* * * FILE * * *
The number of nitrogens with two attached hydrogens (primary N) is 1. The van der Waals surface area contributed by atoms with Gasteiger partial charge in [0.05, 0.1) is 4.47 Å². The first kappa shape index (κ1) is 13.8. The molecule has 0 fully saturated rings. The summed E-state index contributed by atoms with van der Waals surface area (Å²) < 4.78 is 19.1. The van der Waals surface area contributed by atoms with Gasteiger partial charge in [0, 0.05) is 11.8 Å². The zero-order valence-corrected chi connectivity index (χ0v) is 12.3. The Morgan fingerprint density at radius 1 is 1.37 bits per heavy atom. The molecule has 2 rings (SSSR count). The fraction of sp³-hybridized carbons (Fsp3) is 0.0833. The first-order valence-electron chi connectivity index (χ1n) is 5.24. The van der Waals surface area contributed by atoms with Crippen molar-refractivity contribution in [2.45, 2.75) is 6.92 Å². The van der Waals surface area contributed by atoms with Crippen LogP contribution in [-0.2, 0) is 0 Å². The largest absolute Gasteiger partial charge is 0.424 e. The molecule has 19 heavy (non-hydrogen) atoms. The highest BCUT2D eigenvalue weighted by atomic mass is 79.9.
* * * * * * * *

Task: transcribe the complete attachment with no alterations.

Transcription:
The number of nitrogens with two attached hydrogens (primary N) is 1. The van der Waals surface area contributed by atoms with Gasteiger partial charge in [0.05, 0.1) is 4.47 Å². The first kappa shape index (κ1) is 13.8. The molecule has 0 fully saturated rings. The summed E-state index contributed by atoms with van der Waals surface area (Å²) < 4.78 is 19.1. The van der Waals surface area contributed by atoms with Gasteiger partial charge in [0, 0.05) is 11.8 Å². The zero-order valence-corrected chi connectivity index (χ0v) is 12.3. The Morgan fingerprint density at radius 1 is 1.37 bits per heavy atom. The molecule has 2 rings (SSSR count). The fraction of sp³-hybridized carbons (Fsp3) is 0.0833. The first-order valence-electron chi connectivity index (χ1n) is 5.24. The van der Waals surface area contributed by atoms with Crippen molar-refractivity contribution in [2.45, 2.75) is 6.92 Å². The van der Waals surface area contributed by atoms with Crippen LogP contribution in [-0.2, 0) is 0 Å². The largest absolute Gasteiger partial charge is 0.424 e. The molecule has 19 heavy (non-hydrogen) atoms. The highest BCUT2D eigenvalue weighted by atomic mass is 79.9.